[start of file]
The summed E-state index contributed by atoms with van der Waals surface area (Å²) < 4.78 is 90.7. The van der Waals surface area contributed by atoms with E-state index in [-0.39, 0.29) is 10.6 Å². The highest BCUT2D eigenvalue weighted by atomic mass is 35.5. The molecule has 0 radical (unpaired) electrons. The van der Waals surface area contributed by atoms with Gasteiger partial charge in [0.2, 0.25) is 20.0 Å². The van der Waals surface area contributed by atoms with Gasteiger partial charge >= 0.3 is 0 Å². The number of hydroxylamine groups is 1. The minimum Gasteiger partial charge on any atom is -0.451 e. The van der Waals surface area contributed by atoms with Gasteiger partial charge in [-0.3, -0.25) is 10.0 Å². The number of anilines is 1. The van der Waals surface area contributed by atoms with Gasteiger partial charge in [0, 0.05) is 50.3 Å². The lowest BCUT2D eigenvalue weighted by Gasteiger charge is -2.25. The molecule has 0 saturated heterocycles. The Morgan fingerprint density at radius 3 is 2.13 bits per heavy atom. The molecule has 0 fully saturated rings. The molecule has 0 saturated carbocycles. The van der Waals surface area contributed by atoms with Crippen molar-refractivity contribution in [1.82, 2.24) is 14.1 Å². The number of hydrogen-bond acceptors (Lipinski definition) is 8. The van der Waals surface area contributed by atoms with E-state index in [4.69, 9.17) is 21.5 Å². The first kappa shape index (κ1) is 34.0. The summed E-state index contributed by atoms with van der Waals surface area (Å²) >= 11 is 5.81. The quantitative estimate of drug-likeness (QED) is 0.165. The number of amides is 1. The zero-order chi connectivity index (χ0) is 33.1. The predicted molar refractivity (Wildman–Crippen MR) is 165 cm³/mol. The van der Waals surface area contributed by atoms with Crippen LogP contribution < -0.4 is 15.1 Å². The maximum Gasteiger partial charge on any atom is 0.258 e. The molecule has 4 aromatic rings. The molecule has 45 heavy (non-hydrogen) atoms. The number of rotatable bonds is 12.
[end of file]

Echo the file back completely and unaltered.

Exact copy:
The summed E-state index contributed by atoms with van der Waals surface area (Å²) < 4.78 is 90.7. The van der Waals surface area contributed by atoms with E-state index in [-0.39, 0.29) is 10.6 Å². The highest BCUT2D eigenvalue weighted by atomic mass is 35.5. The molecule has 0 radical (unpaired) electrons. The van der Waals surface area contributed by atoms with Gasteiger partial charge in [0.2, 0.25) is 20.0 Å². The van der Waals surface area contributed by atoms with Gasteiger partial charge >= 0.3 is 0 Å². The number of hydroxylamine groups is 1. The minimum Gasteiger partial charge on any atom is -0.451 e. The van der Waals surface area contributed by atoms with Gasteiger partial charge in [-0.3, -0.25) is 10.0 Å². The number of anilines is 1. The van der Waals surface area contributed by atoms with Gasteiger partial charge in [0, 0.05) is 50.3 Å². The lowest BCUT2D eigenvalue weighted by Gasteiger charge is -2.25. The molecule has 0 saturated heterocycles. The Morgan fingerprint density at radius 3 is 2.13 bits per heavy atom. The molecule has 0 fully saturated rings. The molecule has 0 saturated carbocycles. The van der Waals surface area contributed by atoms with Crippen molar-refractivity contribution in [1.82, 2.24) is 14.1 Å². The number of hydrogen-bond acceptors (Lipinski definition) is 8. The van der Waals surface area contributed by atoms with E-state index in [4.69, 9.17) is 21.5 Å². The first kappa shape index (κ1) is 34.0. The summed E-state index contributed by atoms with van der Waals surface area (Å²) >= 11 is 5.81. The quantitative estimate of drug-likeness (QED) is 0.165. The number of amides is 1. The zero-order chi connectivity index (χ0) is 33.1. The predicted molar refractivity (Wildman–Crippen MR) is 165 cm³/mol. The van der Waals surface area contributed by atoms with Crippen LogP contribution < -0.4 is 15.1 Å². The maximum Gasteiger partial charge on any atom is 0.258 e. The molecule has 4 aromatic rings. The molecule has 45 heavy (non-hydrogen) atoms. The number of rotatable bonds is 12.